Sadly, the pressure is too much for Frankie. Facing a world that wants him to be just as he was before he got clean, Frankie is forced to start shooting up again. At first, it helps him concentrate. But eventually he gets the shakes. Nothing another fix won’t solve. But soon they start asking for more than money. He can’t get his next fix unless he deals for a marathon poker game. Frankie knows that it is the point of no return, and that he must avoid it in order to make it to his drumming audition. But the monkey on his back is too much for him to bear. He shoots up, deals poker all night, flubs his audition, gets thrown out of the game after he accidentally lets it slip that he is cheating.
After running out of the game, Louis goes looking for his favorite customer at his home. He accidentally discovers that Zosh can walk. Scared of being revealed, she pushes him over the railing of the stairwell, killing him instantly. Now, Frankie is being sough for murder. Facing a corrupt police force that sees him as nothing but a two-bit junkie, Frankie begs Molly for help. She tells him that the only way that he stands a chance against the police is to get all of the heroin out of his system. That means quitting cold turkey. Frankie agrees, locks himself in Molly’s apartment, and quits cold turkey.
Now, The Man with the Golden Arm is a phenomenal film. It features many incredible performances and scenes. But the one that always sticks out is Frank Sinatra going through heroin withdrawal in Molly’s apartment. Even today, over fifty years later, it is difficult to watch. Frankie writhes on the floor, shaking, cursing, crying. He begs to be let out. He screams, aches, and suffers. But Molly loves him and knows that this is for his own good. Sinatra’s performance is truly terrifying to watch. Part of this can only be attributed to the fact that Sinatra spent time at drug rehabilitation clinics and observed real addicts going cold turkey. But a large part of it is Sinatra’s electrifying commitment to his role. It makes the audience wonder if Sinatra’s performance was inspired by junkies that he may have known in real life as a singer and actor. Whatever the cause, whatever the motivation, Sinatra performance as a junkie going cold turkey is the centerpiece of the film. I won’t give any more of the plot away because after such a powerful scene it seems unnecessary. The sight of Frankie Machine writhing on the floor overshadows the rest of the film, even the tragic twists and the inevitable upbeat ending.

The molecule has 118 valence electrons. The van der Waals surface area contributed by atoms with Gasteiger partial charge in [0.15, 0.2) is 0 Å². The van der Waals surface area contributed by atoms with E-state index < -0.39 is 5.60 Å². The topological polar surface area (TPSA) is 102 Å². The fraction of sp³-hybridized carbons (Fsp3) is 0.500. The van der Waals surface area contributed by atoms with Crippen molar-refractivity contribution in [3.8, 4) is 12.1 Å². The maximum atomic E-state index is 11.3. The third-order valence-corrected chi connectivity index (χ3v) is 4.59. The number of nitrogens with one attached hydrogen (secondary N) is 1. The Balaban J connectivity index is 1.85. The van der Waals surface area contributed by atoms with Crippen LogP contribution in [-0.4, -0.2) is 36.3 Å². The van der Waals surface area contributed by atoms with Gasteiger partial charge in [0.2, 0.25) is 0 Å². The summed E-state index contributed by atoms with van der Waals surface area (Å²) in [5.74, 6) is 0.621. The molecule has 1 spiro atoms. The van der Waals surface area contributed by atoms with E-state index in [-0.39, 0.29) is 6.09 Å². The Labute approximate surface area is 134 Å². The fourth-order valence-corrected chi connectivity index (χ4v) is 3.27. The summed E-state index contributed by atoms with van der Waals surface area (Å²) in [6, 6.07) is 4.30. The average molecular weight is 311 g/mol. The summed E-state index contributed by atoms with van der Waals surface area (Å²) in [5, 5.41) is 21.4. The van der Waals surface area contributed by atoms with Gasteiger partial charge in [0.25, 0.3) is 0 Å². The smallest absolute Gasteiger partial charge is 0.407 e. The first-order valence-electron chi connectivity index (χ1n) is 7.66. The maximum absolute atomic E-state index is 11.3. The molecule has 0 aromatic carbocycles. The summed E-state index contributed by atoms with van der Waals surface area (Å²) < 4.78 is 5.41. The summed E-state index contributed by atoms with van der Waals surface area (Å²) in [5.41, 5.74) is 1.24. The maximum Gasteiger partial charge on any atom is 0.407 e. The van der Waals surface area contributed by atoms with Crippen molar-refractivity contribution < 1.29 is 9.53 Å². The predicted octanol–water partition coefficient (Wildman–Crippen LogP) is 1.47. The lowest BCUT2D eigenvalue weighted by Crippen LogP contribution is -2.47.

But to say that The Man with the Golden Arm has a happy ending is a stretch. Too many lives have been destroyed by Frankie and his habit. Despite the fact that things end on a positive note for Frankie, it is apparent that he got lucky. Where there is one successfully treated addict, there are countless others who are not as lucky. And really, The Man with the Golden Arm is about them. It is about the addict who cannot see in any direction but that which heads towards the next fix. The relationships that Frankie has are symbolic: they represent all of the pressure that junkies face that drive them to addiction. Addiction is too often inescapable. But with a little luck and the support of people who truly love them, it doesn’t have to be the end. Whatever the message, The Man with the Golden Arm is a great film. It shows Preminger at the top of his game. It is filled with an urgency that few films of its era were able to duplicate. The camera sways and flows with all the same acrobatic skill as a film by Welles or Hitchcock. And yet, it doesn’t hide behind camera tricks or directorial sleight of hand. The Man with the Golden Arm relies on its characters and story to achieve greatness. Maybe at the time of its release it was too intense to be appreciated. But in today’s world, we can finally marvel at its neglected cinematic genius. It is films like these that can help us remember why we love the movies in the first place, and why we sometimes need them.